Cincinnati archbishop supports repeal of city's antigay law
Cincinnati Roman Catholic archbishop Daniel Pilarczyk said he supports the effort to repeal a 1993 city charter amendment that prohibits the city council from enacting gay rights laws. Pilarczyk called the amendment morally wrong in a piece he wrote for Friday's issue of The Catholic Telegraph, the newspaper of the city's archdiocese. But Pilarczyk, also the newspaper's publisher, added that he still opposes the 1992 gay rights ordinance that led voters to change the city charter because it "made homosexual behavior as legally acceptable as heterosexual behavior."
Homosexual behavior is not tolerated by the church, but homosexuals still should be protected from discrimination, Pilarczyk said. "I believe now, as I believed at the time of its passage, that Article XII [the amendment] is as detrimental to the public good as the ordinance that it invalidated," he wrote.
His statement comes two weeks after a group called Citizens to Restore Fairness said it gathered the needed signatures to put the repeal on the November ballot. Cincinnati is the only U.S. city to ban enacting or enforcing gay rights laws, and repeal backers say it has discouraged people from taking jobs in the city.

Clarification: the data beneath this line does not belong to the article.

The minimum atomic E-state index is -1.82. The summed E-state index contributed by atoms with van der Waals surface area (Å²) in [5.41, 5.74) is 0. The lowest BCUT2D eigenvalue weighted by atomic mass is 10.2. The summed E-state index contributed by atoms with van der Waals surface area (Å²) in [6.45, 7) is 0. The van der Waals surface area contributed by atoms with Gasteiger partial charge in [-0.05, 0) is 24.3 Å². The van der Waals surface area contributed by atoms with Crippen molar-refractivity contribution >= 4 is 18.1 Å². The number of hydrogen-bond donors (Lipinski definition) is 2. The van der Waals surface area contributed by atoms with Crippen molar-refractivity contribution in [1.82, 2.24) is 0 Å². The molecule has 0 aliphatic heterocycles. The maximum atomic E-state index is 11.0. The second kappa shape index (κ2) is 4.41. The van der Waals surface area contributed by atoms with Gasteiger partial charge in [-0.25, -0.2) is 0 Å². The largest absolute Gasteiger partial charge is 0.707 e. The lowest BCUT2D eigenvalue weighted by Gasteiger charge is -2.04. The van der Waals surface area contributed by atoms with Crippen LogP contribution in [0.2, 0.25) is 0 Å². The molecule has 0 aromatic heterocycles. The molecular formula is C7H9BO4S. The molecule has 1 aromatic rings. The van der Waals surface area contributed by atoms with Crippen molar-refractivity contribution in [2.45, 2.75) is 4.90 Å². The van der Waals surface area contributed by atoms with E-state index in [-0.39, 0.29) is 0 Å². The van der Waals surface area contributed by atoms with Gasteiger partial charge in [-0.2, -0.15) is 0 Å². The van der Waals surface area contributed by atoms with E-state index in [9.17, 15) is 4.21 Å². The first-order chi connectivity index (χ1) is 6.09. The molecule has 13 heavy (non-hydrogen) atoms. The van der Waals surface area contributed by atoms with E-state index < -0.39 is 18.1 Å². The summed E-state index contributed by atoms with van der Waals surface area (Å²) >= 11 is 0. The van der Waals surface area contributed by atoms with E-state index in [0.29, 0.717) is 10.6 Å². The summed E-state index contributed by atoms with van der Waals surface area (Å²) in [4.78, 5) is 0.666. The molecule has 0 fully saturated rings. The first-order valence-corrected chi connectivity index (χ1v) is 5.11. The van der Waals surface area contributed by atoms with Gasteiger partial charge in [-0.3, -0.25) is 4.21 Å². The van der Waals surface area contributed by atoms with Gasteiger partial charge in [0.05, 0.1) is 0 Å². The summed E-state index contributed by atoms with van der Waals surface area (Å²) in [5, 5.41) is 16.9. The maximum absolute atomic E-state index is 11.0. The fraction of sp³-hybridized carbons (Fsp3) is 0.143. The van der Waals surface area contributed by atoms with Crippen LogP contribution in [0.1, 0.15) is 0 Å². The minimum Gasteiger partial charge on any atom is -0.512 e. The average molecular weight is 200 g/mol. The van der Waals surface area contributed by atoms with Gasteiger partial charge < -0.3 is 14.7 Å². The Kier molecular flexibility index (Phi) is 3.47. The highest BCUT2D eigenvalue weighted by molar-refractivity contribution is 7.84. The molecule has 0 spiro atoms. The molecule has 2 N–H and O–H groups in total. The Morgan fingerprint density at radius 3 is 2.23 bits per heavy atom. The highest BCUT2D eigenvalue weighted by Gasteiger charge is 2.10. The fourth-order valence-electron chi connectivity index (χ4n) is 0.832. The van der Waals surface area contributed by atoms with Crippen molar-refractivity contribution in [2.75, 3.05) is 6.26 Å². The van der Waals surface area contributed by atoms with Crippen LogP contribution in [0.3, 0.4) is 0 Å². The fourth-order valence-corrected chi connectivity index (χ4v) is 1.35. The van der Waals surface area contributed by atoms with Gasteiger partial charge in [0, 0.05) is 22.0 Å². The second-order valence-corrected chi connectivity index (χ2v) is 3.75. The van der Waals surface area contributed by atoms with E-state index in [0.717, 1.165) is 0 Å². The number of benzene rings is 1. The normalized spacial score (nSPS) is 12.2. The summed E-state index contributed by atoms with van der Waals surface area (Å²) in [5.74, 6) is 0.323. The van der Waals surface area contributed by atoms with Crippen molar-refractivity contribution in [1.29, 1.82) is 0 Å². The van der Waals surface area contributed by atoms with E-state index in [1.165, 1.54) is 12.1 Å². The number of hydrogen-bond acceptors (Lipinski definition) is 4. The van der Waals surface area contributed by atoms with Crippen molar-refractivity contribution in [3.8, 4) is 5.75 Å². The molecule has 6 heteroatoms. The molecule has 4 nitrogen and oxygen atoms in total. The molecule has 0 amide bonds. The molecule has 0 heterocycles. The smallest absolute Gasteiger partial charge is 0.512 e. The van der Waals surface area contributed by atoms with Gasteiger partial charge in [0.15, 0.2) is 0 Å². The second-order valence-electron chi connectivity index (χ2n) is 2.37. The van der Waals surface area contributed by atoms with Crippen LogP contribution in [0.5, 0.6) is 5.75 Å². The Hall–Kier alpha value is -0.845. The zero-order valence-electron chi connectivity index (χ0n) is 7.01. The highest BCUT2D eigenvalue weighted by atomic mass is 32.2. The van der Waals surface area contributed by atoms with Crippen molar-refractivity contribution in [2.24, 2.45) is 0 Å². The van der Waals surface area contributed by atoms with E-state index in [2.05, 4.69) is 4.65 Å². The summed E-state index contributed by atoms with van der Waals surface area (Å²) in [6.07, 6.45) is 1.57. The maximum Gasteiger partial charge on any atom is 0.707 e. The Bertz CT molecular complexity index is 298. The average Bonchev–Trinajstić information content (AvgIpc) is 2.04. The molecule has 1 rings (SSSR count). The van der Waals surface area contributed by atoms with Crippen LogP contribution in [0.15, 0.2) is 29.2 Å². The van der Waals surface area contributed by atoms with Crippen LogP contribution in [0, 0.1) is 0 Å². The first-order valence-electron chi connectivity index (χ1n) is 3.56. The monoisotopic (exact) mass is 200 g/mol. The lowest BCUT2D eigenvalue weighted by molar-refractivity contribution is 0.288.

The Equal Rights, Not Special Rights coalition, which supports keeping the amendment, says gay men and lesbians shouldn't seek what coalition members call special protection under the law. Pilarczyk did not instruct fellow Catholics on how to vote on the issue. Instead, a spokesman said, his statement was intended as a "considered opinion based on the teachings of the Catholic Church."
State representative Tom Brinkman Jr., a Cincinnati Republican and a Catholic who serves as treasurer of the campaign to keep Article XII, said he won't argue with the archbishop on church teaching. But he said Pilarczyk misunderstands what the amendment says. "Article XII is completely consistent with church teaching. It does not discriminate, nor does it give special treatment to homosexuals. It has always been equal rights--not special rights," Brinkman said.
The archbishop joins more than 40 religious leaders--Catholic, Protestant, and Jewish--who support the repeal, according to the Citizens to Restore Fairness. Several large Cincinnati employers also support the ballot issue, saying the amendment carries a stigma of intolerance and makes it harder to recruit employees. Procter & Gamble Co., based here, has donated $10,000 to the repeal campaign.